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commandant, Major W. for liberty to inspect the interior of the yard, but this haughty bashaw sent word" he was engaged, and that I must report my business to the lieutenant;" (rather a reproach to Uncle Sam.) As in duty bound, I obeyed his highness, and called on the lieutenant, whom I found unqualified to give the information I wished to obtain, and after undergoing sundry indignities from those mighty men of war, I had to give up the design. Through the politeness of Major Binny of Boston, I obtained the following particulars. The navyyard contains 50 42 pound cannon, 170 32 pound do. 100 42 pound carronades, 70 32 pound do., besides a large number of smaller guns; together with 150,000 round, grape, and shot of various sizes, from 42 to 6 pounds canister.

They are now building two ships of the line, which are nearly completed, or so far as is suitable to their safe preservation. One complete frame for a frigate of the first class, the keel of which will be laid this autumn, is now on hand, and will be used in the succeeding spring. A sloop of war to mount 20 32 pound carronades, will be launched in the course of the summer; two other sloops are to be built next season. It is contemplated to build a dry dock at this yard; the site for which is equal if not superior to any other. The navy-yard contains 60 acres of ground.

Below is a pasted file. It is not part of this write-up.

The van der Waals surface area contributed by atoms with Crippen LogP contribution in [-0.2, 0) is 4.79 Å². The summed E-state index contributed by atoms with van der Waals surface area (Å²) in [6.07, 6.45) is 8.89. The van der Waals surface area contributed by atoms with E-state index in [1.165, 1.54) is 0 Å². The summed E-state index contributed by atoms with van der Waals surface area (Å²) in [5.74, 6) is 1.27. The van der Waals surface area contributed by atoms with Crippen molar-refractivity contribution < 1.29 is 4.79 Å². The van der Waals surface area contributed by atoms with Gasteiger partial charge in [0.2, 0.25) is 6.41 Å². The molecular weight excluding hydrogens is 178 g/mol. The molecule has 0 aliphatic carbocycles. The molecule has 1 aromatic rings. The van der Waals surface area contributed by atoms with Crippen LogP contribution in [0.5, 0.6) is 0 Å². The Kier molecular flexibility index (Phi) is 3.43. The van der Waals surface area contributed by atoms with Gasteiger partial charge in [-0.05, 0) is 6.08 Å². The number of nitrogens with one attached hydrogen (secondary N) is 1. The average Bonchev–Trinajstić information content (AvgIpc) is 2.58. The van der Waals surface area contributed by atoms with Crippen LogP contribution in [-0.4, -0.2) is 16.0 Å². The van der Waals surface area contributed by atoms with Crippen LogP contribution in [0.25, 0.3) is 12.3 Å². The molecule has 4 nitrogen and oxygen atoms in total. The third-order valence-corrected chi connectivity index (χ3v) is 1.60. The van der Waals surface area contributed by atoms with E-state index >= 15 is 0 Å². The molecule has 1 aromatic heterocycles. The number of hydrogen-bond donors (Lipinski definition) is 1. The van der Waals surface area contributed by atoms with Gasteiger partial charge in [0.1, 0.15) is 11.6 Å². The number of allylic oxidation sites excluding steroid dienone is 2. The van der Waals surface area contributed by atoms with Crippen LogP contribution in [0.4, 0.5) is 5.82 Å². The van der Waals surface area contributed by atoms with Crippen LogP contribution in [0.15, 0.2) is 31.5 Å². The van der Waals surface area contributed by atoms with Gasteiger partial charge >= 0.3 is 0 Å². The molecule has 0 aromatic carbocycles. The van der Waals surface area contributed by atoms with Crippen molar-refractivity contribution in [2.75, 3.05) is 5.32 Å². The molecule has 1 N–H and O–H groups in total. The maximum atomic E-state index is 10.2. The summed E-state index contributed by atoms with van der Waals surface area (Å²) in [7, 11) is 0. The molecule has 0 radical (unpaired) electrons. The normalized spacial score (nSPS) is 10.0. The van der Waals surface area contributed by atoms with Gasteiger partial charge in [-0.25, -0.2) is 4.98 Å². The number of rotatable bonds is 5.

The line of battle ships are built under ship-houses, which completely defend them from the weather. Another is to be erected over the place of the frigate. This yard contains ground adapted for the location of a ropewalk, and every thing necessary to fit out any number of ships; and there could be built at one time twenty ships of war, of various classes. I walked through one of the battle ships of 110 guns, and five decks; one of the most awful, dread-inspiring machines in the universe!

But to return: Amongst the early settlers of this cradle of American liberty, were the Ludlows, Quincys, Walcots, Adamses, Lowells, Thatchers, and the great Otis family; all of whom were distinguished for talents and literature to these qualities, they united courage, firmness, and a love of liberty that feared no odds.